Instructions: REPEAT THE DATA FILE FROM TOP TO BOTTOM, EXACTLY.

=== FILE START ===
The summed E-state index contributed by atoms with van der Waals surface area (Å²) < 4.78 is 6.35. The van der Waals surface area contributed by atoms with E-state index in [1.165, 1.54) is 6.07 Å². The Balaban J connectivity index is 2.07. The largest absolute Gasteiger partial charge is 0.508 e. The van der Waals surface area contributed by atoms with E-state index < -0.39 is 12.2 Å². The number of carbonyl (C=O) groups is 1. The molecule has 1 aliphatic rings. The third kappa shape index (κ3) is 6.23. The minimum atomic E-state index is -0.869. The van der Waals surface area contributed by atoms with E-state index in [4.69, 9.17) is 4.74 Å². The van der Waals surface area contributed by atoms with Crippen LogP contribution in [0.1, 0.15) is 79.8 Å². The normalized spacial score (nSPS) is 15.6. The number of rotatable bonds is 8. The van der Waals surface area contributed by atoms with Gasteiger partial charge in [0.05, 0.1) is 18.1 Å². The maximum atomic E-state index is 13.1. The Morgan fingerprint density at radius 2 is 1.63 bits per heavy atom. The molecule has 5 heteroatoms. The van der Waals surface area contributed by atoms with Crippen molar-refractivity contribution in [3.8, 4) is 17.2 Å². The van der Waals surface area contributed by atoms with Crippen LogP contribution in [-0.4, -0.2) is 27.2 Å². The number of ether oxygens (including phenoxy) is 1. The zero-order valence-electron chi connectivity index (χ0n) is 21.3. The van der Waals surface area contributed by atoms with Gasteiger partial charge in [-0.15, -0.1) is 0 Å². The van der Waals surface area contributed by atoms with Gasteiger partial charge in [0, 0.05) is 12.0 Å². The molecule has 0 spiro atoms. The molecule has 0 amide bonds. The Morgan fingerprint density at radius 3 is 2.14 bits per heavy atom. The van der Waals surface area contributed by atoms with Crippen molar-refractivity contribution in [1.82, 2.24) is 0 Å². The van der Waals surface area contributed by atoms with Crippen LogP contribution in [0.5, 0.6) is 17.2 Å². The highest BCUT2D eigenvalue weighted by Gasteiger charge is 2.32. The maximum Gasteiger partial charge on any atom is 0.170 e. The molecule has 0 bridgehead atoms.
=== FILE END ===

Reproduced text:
The summed E-state index contributed by atoms with van der Waals surface area (Å²) < 4.78 is 6.35. The van der Waals surface area contributed by atoms with E-state index in [1.165, 1.54) is 6.07 Å². The Balaban J connectivity index is 2.07. The largest absolute Gasteiger partial charge is 0.508 e. The van der Waals surface area contributed by atoms with E-state index < -0.39 is 12.2 Å². The number of carbonyl (C=O) groups is 1. The molecule has 1 aliphatic rings. The third kappa shape index (κ3) is 6.23. The minimum atomic E-state index is -0.869. The van der Waals surface area contributed by atoms with E-state index in [4.69, 9.17) is 4.74 Å². The van der Waals surface area contributed by atoms with Crippen LogP contribution in [0.1, 0.15) is 79.8 Å². The normalized spacial score (nSPS) is 15.6. The number of rotatable bonds is 8. The van der Waals surface area contributed by atoms with Gasteiger partial charge in [0.05, 0.1) is 18.1 Å². The maximum atomic E-state index is 13.1. The Morgan fingerprint density at radius 2 is 1.63 bits per heavy atom. The molecule has 5 heteroatoms. The van der Waals surface area contributed by atoms with Crippen molar-refractivity contribution in [3.8, 4) is 17.2 Å². The van der Waals surface area contributed by atoms with Crippen LogP contribution in [-0.4, -0.2) is 27.2 Å². The number of ether oxygens (including phenoxy) is 1. The zero-order valence-electron chi connectivity index (χ0n) is 21.3. The van der Waals surface area contributed by atoms with Gasteiger partial charge in [-0.15, -0.1) is 0 Å². The van der Waals surface area contributed by atoms with Gasteiger partial charge in [0, 0.05) is 12.0 Å². The molecule has 0 spiro atoms. The molecule has 0 amide bonds. The Morgan fingerprint density at radius 3 is 2.14 bits per heavy atom. The van der Waals surface area contributed by atoms with Crippen molar-refractivity contribution in [1.82, 2.24) is 0 Å². The van der Waals surface area contributed by atoms with Crippen LogP contribution in [0.5, 0.6) is 17.2 Å². The highest BCUT2D eigenvalue weighted by Gasteiger charge is 2.32. The maximum Gasteiger partial charge on any atom is 0.170 e. The molecule has 0 bridgehead atoms.